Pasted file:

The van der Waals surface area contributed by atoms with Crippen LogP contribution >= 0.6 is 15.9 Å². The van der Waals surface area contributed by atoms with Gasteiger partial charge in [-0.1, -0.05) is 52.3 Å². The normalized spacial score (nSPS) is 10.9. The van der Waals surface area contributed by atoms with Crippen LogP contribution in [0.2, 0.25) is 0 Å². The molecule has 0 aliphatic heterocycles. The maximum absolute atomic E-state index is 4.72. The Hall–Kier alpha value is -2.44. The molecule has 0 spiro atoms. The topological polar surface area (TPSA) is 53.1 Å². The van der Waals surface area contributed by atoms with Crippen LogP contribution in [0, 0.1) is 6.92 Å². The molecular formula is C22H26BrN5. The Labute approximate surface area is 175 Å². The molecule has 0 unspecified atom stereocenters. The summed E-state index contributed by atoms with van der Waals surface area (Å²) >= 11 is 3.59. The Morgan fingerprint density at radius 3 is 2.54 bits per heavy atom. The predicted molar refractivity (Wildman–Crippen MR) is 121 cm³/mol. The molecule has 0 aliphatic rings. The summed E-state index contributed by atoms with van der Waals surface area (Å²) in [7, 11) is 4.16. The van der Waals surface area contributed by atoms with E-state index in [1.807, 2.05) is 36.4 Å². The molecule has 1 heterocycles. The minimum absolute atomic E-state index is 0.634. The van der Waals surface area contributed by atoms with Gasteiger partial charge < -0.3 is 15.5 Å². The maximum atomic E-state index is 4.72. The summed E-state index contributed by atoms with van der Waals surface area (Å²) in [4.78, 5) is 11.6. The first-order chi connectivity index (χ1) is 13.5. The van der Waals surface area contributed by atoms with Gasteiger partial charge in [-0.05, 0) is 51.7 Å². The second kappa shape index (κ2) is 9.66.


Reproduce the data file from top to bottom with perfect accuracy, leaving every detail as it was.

The van der Waals surface area contributed by atoms with Crippen LogP contribution >= 0.6 is 15.9 Å². The van der Waals surface area contributed by atoms with Gasteiger partial charge in [-0.1, -0.05) is 52.3 Å². The normalized spacial score (nSPS) is 10.9. The van der Waals surface area contributed by atoms with Crippen LogP contribution in [0.2, 0.25) is 0 Å². The molecule has 0 aliphatic heterocycles. The maximum absolute atomic E-state index is 4.72. The Hall–Kier alpha value is -2.44. The molecule has 0 spiro atoms. The topological polar surface area (TPSA) is 53.1 Å². The van der Waals surface area contributed by atoms with Crippen LogP contribution in [0, 0.1) is 6.92 Å². The molecular formula is C22H26BrN5. The Labute approximate surface area is 175 Å². The molecule has 0 unspecified atom stereocenters. The summed E-state index contributed by atoms with van der Waals surface area (Å²) >= 11 is 3.59. The Morgan fingerprint density at radius 3 is 2.54 bits per heavy atom. The predicted molar refractivity (Wildman–Crippen MR) is 121 cm³/mol. The molecule has 0 aliphatic rings. The summed E-state index contributed by atoms with van der Waals surface area (Å²) in [7, 11) is 4.16. The van der Waals surface area contributed by atoms with E-state index in [1.807, 2.05) is 36.4 Å². The molecule has 1 heterocycles. The minimum absolute atomic E-state index is 0.634. The van der Waals surface area contributed by atoms with Gasteiger partial charge < -0.3 is 15.5 Å². The maximum atomic E-state index is 4.72. The summed E-state index contributed by atoms with van der Waals surface area (Å²) in [4.78, 5) is 11.6. The first-order chi connectivity index (χ1) is 13.5. The van der Waals surface area contributed by atoms with Gasteiger partial charge in [-0.05, 0) is 51.7 Å². The second kappa shape index (κ2) is 9.66.